Curry without flatbread seems empty, so knock up an easy batch of Indian chapati next time you are making a curry!
In many of the images of the many Indian recipes that I have here you will find some form of flatbread. Granted much of the time it is naan bread but the good ol’ roti or chapati often gets a look in too!
It is unleavened bread and cooked without oil and as a result, is simple and quick to cook.
If you cook them in oil then they are called paratha!
Chapati is traditionally made with a flour called ‘Atta’.
It is a whole grain flour but it is ground much more finely than typical whole grain flour.
If you can lay your hands on it then please feel free to use it. But for convenience, I use plain flour for my chapatis and they are wonderful!
What is the Difference Between Chapati and Roti?
I call these chapatis, it is the name I grew up with although they are more commonly known by the name roti today.
Essentially there is no difference between the two. I suspect the name chapati is much more common in, Pakistan and Bangladesh.
This is where a huge proportion of British immigration came from in the 70’s and hence my use of the name.
For me, roti is the perfect flatbread for a drier curry like the Madras pictured above or something like my Chettinad Chicken.
I’m also a dirty dirty man and love to brush my cooked chapati with melted ghee.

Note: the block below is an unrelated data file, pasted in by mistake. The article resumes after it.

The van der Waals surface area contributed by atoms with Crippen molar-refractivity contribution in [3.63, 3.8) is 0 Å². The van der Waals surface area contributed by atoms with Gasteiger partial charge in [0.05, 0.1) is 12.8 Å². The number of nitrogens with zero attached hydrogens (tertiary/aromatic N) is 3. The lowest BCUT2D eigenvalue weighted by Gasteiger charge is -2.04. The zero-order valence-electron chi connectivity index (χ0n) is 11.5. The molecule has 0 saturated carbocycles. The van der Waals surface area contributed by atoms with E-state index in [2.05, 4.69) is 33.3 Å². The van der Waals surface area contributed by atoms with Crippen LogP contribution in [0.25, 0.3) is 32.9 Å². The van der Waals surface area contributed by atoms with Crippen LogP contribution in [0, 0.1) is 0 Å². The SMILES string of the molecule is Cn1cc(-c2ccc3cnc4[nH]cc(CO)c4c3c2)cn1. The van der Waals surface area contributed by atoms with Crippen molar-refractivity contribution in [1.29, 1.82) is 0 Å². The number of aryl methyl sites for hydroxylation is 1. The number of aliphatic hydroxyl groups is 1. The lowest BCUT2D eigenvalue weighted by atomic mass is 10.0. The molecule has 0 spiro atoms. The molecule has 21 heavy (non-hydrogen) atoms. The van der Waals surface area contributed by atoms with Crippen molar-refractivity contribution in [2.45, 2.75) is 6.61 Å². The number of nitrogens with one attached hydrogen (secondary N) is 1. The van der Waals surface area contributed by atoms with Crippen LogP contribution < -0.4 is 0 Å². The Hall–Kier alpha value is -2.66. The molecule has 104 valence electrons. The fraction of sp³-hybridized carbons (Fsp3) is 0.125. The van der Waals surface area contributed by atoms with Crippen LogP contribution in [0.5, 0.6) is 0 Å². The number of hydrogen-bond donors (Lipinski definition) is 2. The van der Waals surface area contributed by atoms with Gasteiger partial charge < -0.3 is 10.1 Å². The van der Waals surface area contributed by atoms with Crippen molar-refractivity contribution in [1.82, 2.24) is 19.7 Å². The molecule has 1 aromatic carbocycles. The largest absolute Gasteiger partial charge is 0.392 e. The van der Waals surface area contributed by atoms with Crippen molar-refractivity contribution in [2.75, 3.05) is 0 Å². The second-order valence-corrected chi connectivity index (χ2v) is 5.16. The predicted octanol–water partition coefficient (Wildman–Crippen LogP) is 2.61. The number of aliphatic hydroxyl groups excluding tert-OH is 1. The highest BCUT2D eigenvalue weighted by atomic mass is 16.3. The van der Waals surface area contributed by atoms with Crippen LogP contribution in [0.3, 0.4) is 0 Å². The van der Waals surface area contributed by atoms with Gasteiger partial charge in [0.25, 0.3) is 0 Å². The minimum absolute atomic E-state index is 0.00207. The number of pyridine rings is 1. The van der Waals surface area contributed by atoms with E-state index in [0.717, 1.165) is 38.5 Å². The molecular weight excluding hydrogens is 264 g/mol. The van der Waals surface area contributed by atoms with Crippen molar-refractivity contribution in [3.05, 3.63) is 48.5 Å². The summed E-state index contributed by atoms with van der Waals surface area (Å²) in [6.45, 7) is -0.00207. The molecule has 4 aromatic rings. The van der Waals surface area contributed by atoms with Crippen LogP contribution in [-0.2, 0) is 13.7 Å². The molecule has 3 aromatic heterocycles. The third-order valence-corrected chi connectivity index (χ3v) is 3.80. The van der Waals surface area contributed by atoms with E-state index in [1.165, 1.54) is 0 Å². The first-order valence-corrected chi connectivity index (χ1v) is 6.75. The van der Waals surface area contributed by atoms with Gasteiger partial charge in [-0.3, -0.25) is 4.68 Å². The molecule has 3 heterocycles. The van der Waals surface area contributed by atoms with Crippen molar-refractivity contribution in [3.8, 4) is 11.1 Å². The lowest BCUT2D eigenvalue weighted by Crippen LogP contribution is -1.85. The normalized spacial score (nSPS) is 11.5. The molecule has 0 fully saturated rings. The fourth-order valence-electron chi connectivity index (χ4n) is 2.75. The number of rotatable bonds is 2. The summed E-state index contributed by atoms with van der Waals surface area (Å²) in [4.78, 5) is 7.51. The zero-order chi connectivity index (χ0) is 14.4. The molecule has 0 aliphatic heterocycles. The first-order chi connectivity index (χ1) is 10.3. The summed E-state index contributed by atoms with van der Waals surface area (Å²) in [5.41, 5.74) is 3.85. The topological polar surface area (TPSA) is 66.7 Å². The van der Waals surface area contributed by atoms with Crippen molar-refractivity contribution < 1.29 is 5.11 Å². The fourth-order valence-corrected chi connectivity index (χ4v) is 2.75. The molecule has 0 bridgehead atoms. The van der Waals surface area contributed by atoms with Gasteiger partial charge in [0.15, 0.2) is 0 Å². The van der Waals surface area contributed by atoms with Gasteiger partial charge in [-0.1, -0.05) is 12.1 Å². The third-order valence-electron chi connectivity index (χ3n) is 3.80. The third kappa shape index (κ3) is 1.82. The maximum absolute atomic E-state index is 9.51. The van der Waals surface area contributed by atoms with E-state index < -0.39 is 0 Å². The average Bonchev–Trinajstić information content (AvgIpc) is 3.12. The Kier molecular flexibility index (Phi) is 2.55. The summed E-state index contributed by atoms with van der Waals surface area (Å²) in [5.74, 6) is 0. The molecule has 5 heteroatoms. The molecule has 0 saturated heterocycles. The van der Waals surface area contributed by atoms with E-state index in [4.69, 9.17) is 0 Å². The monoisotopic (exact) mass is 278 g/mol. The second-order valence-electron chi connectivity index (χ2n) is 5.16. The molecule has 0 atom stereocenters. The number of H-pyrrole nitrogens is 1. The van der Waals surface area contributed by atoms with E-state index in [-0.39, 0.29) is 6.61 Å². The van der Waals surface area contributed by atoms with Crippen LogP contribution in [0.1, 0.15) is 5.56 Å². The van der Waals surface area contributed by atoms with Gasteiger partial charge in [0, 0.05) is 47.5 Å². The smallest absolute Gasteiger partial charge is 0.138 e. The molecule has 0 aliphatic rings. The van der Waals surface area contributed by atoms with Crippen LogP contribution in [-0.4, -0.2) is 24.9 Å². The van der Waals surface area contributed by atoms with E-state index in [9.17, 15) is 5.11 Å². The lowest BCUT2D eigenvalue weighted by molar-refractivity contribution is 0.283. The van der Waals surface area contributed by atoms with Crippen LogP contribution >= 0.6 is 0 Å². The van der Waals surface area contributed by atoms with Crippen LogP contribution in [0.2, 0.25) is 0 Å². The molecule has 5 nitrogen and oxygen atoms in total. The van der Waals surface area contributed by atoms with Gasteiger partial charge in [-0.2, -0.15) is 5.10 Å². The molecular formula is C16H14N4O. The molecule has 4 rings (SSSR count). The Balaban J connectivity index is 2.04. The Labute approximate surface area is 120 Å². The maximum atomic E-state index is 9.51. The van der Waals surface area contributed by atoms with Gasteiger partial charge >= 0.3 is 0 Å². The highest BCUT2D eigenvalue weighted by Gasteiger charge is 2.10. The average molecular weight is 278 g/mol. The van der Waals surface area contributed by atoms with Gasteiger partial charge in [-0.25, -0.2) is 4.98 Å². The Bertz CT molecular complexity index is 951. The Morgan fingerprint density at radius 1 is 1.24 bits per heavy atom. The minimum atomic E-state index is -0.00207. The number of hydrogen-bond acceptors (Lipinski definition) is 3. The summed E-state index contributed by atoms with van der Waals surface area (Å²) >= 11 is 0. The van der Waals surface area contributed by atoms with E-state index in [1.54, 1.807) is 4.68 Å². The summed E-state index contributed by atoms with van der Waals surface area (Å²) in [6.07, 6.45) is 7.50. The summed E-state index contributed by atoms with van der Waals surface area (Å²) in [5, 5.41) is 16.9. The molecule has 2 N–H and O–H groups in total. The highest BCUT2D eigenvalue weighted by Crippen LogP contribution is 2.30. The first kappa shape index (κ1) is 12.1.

This is definitively not authentic but, c’mon melted clarified butter makes EVERYTHING better!
Indian food and flatbread are two peas in a pod and these cumin flavoured chapati are the perfect curry scoops!
- 125 g Plain Flour
- 1 Tbsp Cumin Seeds
- 1/4 Tsp Salt
- 1 Tbsp Ghee
- 65 ml Water
- Toast of the Cumin seeds in a dry pan to intensify the flavours being careful not to burn.
- Add to a mixing bowl with the flour,salt, melted ghee and water.
- Bring together to form a dough, it should not be sticky, add more flour or water as required.
- Cover the dough and leave to rest for at least 15 minutes.
- Heat a heavy-based pan over a high heat, I prefer a cast iron pan.
- Divide into 4 and roll into a thin circle approximately 2mm thick
- Place each chapati into the hot dry pan one at a time and cook on one side until it begins to bubble, approximately 2 minutes.
- Then flip and cook on the second side for 1 minute.
- Repeat the process for the rest of the chapatis.
You can swap out the cumin in this recipe for other seeds, ones that work well include fennel, onion and poppy seed!
Amount Per Serving: Calories: 147Total Fat: 4gSaturated Fat: 2gTrans Fat: 0gUnsaturated Fat: 1gCholesterol: 8mgSodium: 149mgCarbohydrates: 25gFiber: 1gSugar: 0gProtein: 4g